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Topical Questions

Volume 749: debated on Thursday 2 May 2024

Post Office governance is a priority for the Government, and I have said many times that it is vital that we have the right people leading that organisation. I am therefore pleased to tell the House that, on Wednesday, I announced the appointment of Nigel Railton as its interim chair. Having previously been chief executive of Camelot, Nigel brings a wealth of experience of transforming organisations, and I am confident that he is the right person to lead the Post Office through this period. Nigel Railton will take up his post as soon as possible, and will be invited to give Ministers his views on the future direction of the Post Office in due course.

When will the Government admit that their Brexit dream of people quaffing pints of wine and invoking the spirit of Churchill was always a fantasy, and that the reality is, in fact, a Brexit nightmare of border checks, reduced consumer choice and business closures?

It is nonsense to say that this reduces consumer choice; it actually increases consumer choice. I cannot imagine why anyone would be complaining about the sale of pints of wine. If the hon. Gentleman does not like them, he does not have to buy them.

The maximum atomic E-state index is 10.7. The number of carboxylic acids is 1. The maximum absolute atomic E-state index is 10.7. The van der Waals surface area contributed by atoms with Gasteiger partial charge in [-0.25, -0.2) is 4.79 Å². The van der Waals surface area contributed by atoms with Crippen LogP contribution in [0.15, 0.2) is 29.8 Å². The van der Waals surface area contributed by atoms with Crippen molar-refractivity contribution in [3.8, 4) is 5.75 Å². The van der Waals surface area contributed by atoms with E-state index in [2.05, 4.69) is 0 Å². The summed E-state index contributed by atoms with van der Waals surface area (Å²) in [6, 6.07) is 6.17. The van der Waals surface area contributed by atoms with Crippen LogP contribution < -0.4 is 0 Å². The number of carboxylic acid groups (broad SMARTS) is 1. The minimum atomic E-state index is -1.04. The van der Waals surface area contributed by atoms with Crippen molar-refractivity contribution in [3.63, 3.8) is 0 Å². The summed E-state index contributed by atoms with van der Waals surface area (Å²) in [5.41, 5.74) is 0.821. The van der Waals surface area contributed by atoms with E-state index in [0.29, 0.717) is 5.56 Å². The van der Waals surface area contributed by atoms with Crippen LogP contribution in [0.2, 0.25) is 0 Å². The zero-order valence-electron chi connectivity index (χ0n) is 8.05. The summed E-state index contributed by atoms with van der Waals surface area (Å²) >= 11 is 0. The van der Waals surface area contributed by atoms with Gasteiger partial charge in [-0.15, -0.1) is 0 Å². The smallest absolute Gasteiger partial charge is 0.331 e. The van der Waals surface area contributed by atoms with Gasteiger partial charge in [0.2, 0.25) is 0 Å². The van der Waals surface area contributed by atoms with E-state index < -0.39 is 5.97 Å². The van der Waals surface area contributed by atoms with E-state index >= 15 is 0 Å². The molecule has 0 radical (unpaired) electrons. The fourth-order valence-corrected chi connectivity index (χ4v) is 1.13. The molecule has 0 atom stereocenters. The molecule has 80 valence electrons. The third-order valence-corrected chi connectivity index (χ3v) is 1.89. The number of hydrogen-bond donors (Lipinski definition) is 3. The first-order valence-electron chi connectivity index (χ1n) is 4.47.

T4. I know that my right hon. and hon. Friends in the Department have been looking into the closure of Kelsale post office, an outreach service in my constituency. Very recently, we voted through more money to subsidise the Post Office, including £50 million for rural branches. Will my right hon. Friend the Secretary of State make sure that that money is allocated? I know that the Post Office is trying to cut costs, but that should not be at the expense of customers in Kelsale. (902643)

I thank my right hon. Friend for her work on this, and she raised this important matter with me at meetings last month. We allocate £50 million for the uncommercial part of the network, and part of that should help the services in her constituency. I know she is disappointed at the closure of the outreach service in Kelsale, but there is an alternative permanent post office branch in Saxmundham, 1.3 miles away. I am happy to continue the conversation between her and the post office to make sure that she gets the services she needs in her constituency.